Here are two positions most any politician can take, yet few ever do:
- “If elected, every month I will impanel a new random jury of voters in my district. I will inform them in detail about my upcoming decisions, and will ask them for their choices. Then I will just do what they say. In this way I can assure you that won’t act on my own interests or those of my cronies or donors; I will act as would random informed citizens from my district.”
- “I promise that, if elected, I will do X, Y, and Z. But I don’t just make promises; I show you I am committed to keeping my promises. My word isn’t my only bond; my house is also my bond. I have contracted with ABC law agency; they will give my house away to the first person that can prove that I have broken any of these promises.”
These ideas have been around for many years, and they would seem to give voters more of what they say they want from politicians: less corruption and more kept promises. Yet virtually no political candidates ever take these positions. I have to conclude that these positions would somehow interfere with voters getting other things they want from candidates. But what things? Some possibilities:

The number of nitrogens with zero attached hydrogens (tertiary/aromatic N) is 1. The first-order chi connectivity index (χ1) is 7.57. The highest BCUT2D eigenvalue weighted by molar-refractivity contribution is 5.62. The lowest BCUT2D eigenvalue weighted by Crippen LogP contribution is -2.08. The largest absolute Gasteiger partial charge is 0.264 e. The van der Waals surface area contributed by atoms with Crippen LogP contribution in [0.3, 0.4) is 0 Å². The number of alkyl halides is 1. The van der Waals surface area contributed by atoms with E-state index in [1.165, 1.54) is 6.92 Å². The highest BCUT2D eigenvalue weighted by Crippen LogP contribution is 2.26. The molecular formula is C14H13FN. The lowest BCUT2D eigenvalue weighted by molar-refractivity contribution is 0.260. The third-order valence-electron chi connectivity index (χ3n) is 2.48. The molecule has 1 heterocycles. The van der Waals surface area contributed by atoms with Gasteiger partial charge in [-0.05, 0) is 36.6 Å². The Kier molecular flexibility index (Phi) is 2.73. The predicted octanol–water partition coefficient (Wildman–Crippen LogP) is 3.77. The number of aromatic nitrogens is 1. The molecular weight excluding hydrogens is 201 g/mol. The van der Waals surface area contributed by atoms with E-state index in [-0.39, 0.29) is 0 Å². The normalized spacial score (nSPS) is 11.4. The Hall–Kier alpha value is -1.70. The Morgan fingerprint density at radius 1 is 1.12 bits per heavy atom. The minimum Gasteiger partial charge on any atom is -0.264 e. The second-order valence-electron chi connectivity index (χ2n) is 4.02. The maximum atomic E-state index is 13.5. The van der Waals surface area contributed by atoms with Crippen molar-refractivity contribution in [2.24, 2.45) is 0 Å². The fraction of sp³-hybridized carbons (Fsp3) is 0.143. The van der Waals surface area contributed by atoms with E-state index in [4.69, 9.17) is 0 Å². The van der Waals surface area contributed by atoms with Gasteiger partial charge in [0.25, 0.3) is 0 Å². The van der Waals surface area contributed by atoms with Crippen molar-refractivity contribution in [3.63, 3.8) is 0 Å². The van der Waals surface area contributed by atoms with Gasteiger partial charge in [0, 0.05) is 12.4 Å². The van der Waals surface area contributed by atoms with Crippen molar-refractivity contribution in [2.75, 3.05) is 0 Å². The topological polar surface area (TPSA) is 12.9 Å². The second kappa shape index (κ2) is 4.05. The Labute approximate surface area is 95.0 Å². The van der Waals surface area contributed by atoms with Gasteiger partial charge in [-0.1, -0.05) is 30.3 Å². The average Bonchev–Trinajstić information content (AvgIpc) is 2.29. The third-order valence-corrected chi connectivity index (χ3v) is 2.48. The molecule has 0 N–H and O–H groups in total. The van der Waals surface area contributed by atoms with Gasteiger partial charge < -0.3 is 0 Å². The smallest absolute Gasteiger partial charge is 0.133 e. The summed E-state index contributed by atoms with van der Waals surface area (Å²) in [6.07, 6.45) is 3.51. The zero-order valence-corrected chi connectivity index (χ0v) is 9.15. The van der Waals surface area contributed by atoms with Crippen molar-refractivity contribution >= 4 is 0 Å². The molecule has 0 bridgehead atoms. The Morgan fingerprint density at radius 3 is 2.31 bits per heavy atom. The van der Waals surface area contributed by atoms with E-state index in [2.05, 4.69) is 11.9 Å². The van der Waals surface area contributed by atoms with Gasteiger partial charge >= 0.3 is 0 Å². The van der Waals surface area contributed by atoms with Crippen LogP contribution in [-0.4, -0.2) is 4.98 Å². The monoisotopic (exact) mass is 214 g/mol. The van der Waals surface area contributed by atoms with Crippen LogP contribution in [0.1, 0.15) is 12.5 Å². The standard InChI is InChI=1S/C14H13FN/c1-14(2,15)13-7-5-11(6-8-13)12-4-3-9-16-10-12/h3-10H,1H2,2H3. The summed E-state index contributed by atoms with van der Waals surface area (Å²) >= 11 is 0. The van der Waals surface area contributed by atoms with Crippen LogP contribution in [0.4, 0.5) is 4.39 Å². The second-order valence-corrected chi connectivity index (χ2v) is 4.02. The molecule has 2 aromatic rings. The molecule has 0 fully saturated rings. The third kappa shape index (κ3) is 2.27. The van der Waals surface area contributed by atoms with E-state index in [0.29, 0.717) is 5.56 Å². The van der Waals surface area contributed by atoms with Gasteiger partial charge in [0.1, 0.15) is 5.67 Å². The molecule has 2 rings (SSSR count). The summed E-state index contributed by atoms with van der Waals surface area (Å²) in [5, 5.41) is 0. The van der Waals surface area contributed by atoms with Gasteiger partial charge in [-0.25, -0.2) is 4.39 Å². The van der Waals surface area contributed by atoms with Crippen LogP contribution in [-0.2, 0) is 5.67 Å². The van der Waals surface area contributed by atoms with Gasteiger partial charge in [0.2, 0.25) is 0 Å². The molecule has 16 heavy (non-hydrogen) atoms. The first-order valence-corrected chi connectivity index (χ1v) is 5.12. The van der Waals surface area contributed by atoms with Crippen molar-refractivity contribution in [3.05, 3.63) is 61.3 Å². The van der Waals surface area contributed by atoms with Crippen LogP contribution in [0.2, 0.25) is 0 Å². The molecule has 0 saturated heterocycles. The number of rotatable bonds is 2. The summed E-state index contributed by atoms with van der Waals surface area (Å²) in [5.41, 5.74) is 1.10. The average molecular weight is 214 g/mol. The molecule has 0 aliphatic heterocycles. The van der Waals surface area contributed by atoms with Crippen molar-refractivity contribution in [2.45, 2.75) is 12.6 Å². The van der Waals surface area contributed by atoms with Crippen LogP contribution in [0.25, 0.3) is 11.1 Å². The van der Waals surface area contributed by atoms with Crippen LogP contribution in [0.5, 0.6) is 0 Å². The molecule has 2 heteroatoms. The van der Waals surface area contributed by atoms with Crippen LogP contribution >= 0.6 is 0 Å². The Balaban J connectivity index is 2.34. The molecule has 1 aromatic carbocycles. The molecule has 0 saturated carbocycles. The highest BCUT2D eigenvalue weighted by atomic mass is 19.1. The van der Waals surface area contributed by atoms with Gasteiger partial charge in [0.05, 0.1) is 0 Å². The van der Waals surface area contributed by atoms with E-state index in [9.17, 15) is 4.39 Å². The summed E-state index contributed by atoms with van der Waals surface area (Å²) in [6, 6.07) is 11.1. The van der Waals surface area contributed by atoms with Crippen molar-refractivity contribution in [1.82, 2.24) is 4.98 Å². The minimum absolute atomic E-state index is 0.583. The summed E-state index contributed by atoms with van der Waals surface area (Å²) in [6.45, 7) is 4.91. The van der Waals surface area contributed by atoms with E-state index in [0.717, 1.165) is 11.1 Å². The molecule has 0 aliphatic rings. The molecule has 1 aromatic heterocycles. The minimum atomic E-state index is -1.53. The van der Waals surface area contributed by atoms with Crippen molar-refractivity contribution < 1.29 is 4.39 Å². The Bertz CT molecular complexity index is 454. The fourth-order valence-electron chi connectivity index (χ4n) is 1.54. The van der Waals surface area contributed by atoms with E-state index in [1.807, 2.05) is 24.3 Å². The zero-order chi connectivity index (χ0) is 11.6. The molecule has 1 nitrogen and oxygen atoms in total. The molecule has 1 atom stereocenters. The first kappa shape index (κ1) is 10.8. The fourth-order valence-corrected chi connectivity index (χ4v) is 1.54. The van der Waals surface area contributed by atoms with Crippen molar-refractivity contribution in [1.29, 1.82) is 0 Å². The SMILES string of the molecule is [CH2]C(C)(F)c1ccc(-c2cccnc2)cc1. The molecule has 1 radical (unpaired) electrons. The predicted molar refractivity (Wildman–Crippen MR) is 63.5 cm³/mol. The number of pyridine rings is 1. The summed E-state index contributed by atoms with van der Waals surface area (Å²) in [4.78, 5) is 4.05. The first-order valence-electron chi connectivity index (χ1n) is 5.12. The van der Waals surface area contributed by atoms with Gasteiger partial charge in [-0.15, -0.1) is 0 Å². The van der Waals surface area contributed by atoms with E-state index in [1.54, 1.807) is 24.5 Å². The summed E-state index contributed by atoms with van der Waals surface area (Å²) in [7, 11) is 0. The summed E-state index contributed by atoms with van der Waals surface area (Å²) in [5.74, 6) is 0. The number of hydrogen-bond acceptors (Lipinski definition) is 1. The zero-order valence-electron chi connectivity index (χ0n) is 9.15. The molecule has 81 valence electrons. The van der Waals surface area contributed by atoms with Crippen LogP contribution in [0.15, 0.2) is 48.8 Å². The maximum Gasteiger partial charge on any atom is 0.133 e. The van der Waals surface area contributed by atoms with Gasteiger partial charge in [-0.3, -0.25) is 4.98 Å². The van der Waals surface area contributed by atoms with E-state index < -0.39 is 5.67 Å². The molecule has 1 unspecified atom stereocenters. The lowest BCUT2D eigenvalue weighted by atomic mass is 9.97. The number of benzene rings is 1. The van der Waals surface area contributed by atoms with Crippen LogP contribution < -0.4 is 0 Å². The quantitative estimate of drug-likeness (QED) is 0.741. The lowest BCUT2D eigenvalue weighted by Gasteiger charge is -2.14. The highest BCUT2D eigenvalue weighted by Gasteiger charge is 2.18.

- We elect politicians to raise our status by affiliation. Anyone can follow a jury, so that isn’t impressive, and our affiliation is weaker if we suggest we don’t trust them.
- We prefer the hypocrisy of democracy where they tell us nice sounding things, making it look like we support them, but then actually do what we really want done.
- Voters would reject a candidate whose campaign focused on such meta issues, and prefer to support a candidate who would better help them signal their particular positions on non-meta issues.
- We elect elites we think are much better than us, and we don’t trust our own judgement relative to theirs.
- By suggesting that voters might not trust you, you suggest you are especially untrustworthy.